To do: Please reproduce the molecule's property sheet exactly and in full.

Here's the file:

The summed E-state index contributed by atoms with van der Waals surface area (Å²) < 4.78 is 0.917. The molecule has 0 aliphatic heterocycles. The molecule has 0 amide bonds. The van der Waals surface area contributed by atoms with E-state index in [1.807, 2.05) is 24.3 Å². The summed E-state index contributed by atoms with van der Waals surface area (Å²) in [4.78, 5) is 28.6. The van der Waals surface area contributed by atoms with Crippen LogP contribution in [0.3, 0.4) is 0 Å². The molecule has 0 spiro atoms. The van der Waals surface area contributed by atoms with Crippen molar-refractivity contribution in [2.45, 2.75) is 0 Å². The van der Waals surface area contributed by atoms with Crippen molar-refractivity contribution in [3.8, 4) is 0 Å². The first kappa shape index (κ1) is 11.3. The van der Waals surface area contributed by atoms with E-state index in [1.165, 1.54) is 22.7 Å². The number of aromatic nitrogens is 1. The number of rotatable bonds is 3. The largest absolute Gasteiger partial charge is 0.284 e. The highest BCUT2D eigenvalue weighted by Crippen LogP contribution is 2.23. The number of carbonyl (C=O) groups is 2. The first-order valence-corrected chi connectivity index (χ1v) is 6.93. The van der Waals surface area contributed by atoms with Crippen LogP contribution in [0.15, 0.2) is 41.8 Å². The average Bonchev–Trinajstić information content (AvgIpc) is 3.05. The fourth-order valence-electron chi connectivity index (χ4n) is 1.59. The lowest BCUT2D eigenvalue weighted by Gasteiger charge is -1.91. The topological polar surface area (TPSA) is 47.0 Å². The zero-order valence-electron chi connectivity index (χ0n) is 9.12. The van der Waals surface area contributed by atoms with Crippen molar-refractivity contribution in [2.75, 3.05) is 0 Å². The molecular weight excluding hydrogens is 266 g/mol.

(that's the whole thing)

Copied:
The summed E-state index contributed by atoms with van der Waals surface area (Å²) < 4.78 is 0.917. The molecule has 0 aliphatic heterocycles. The molecule has 0 amide bonds. The van der Waals surface area contributed by atoms with E-state index in [1.807, 2.05) is 24.3 Å². The summed E-state index contributed by atoms with van der Waals surface area (Å²) in [4.78, 5) is 28.6. The van der Waals surface area contributed by atoms with Crippen LogP contribution in [0.3, 0.4) is 0 Å². The molecule has 0 spiro atoms. The van der Waals surface area contributed by atoms with Crippen molar-refractivity contribution in [2.45, 2.75) is 0 Å². The van der Waals surface area contributed by atoms with Crippen molar-refractivity contribution in [3.8, 4) is 0 Å². The first kappa shape index (κ1) is 11.3. The van der Waals surface area contributed by atoms with E-state index in [1.165, 1.54) is 22.7 Å². The number of aromatic nitrogens is 1. The number of rotatable bonds is 3. The largest absolute Gasteiger partial charge is 0.284 e. The highest BCUT2D eigenvalue weighted by Crippen LogP contribution is 2.23. The number of carbonyl (C=O) groups is 2. The first-order valence-corrected chi connectivity index (χ1v) is 6.93. The van der Waals surface area contributed by atoms with Crippen LogP contribution in [0.15, 0.2) is 41.8 Å². The average Bonchev–Trinajstić information content (AvgIpc) is 3.05. The fourth-order valence-electron chi connectivity index (χ4n) is 1.59. The lowest BCUT2D eigenvalue weighted by Gasteiger charge is -1.91. The topological polar surface area (TPSA) is 47.0 Å². The zero-order valence-electron chi connectivity index (χ0n) is 9.12. The van der Waals surface area contributed by atoms with Crippen molar-refractivity contribution in [2.75, 3.05) is 0 Å². The molecular weight excluding hydrogens is 266 g/mol.